A decade ago, the NCAA underwent major conference realignment that saw 39 conference changes among the 120 FBS programs from 2011-14, including some schools switching conferences twice in that span. That change saw the Big East stop sponsoring football, the WAC move from the FBS to FCS level, and the creation of the American Athletic Conference.
The MAC mostly stayed out of that conference shuffle, with the only changes being football-only member Temple leaving and UMass joining as a football-only member before leaving prior to the 2016 season. With realignment happening again, the MAC should join the fray.
Expansion, specifically adding the right programs, could help the MAC leverage more money from media contracts and benefit current MAC schools along with the schools it would be adding to the mix.
Current realignment and MAC targets
Oklahoma and Texas kicked off the latest round of realignment when they announced they were departing the Big 12 for the SEC in 2025. The Big 12 countered by adding BYU, Cincinnati, Houston and UCF, who will all join in either 2023 or ‘24, the latter three all coming from the American.
The American Conference then pivoted to snatch teams from the Conference-USA just as it did upon its formation, announcing this week that Charlotte, UTSA, Rice, FAU, UAB and North Texas will all join the AAC, though the date of entry for those teams has not been yet been determined.
These changes leave the CUSA, once arguably the best non-major conference, hanging by a thread. The conference has two options; dissolving and having its remaining teams choose between other conferences such as the Sun Belt and MAC, or adding more teams currently in the FCS looking to make a step up.
This gives the MAC an opportunity to add quality schools without reaching too far outside of its geographical footprint, including a chance to reunite with a former MAC program in a deal that benefits both sides.
The two schools closest to the MAC geographically in the Conference-USA that I would argue make sense to add are Western Kentucky and Marshall. Marshall was in the MAC twice previously, from 1954-69 and 1997-2005, while Western Kentucky has been in the FBS since 2009 and moved from the Sun Belt to the CUSA in 2014.
When Marshall left the MAC for the CUSA, it did so because it was dominating MAC football and looking for a better conference. The Thundering Herd won the MAC in five of its eight seasons, and its five MAC Championship game wins still stand as the record for the Conference it left over 15 years ago.
After a long time in the Ohio Valley Conference, Western Kentucky found a home in the Sun Belt for just over 30 years, adding its football program in for the last five before believing it could upgrade with a move to the Conference-USA. While a return to the Sun Belt is certainly a possibility, the MAC should at least reach out as the Hilltoppers are a growing program.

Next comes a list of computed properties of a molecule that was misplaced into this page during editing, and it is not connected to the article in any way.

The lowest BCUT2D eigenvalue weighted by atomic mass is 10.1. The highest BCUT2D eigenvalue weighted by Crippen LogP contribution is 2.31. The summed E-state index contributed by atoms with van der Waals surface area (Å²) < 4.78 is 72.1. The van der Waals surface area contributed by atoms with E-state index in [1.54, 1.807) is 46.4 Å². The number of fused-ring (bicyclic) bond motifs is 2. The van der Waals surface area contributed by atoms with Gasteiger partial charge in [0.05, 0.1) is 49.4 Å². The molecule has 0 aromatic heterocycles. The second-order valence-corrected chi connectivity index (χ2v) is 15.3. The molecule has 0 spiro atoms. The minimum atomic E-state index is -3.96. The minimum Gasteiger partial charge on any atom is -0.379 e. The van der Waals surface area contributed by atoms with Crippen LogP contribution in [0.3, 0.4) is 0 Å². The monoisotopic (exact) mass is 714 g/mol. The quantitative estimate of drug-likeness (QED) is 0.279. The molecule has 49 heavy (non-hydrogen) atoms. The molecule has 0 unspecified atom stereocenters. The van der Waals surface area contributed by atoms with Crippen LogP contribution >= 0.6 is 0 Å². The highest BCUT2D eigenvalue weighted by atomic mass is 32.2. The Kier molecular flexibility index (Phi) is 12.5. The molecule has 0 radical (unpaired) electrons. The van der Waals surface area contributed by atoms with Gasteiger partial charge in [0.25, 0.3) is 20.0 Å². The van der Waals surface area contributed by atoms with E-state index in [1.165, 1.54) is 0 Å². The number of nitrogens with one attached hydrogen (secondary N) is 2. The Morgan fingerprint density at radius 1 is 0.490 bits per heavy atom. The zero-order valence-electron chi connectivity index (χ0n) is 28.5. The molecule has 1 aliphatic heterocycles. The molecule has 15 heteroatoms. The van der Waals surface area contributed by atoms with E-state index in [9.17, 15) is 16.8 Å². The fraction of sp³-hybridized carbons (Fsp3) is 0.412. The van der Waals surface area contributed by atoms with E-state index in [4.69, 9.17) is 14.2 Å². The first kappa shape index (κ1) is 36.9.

The biggest factor in a conference considering a school for membership is its football program, so let’s start there.
After a long run of success under Jack Harbaugh culminating in an FCS National Championship in 2002, Western Kentucky decided to move its football program to the FBS level. David Elson oversaw the transition, but an 0-12 record in the school’s first season of bowl eligibility had Elson out the door.
WKU alumn Willie Taggart took over and posted back-to-back 7-5 seasons, earning the school’s first-ever bowl game in 2012 before leaving for the job at South Florida. A one year reclamation season for Bobby Petrino before he went back to Louisville preceded an ultra-successful run from Jeff Brohm.
Brohm led the school to a 7-5 record in its first year as a CUSA member in 2014 and a Bahamas Bowl victory. The next season, the Hilltoppers would go 12-2, win the CUSA championship and another bowl game, and finish the year No. 24 in the AP Poll for its first-ever ranking. After a 10-3 campaign in 2016 and another CUSA title, Brohm left for Purdue.
WKU has been less successful since Brohm left outside of a 9-4 season and First Responders Bowl victory over Western Michigan in 2019, but the school can still boast seven seasons with a winning record and as many bowl trips in the past 10 years. The Hilltoppers would slot into the always-tightly contested MAC West nicely.
Marshall football struggled after leaving the MAC, making just one bowl game in its first six seasons in the CUSA. The Thundering Herd’s fortune changed with the signing of Doc Holliday ahead of the 2010 season.
Holliday’s success wasn’t immediate, as he posted an overall record of 17-20 over his first three seasons. In 2013, however, Marshall found another gear. The Thundering Herd went 9-3, lost the CUSA Championship game to Rice, and then won the Military Bowl over Maryland for the school’s first 10-win season since Bob Pruett won his final MAC title in 2002.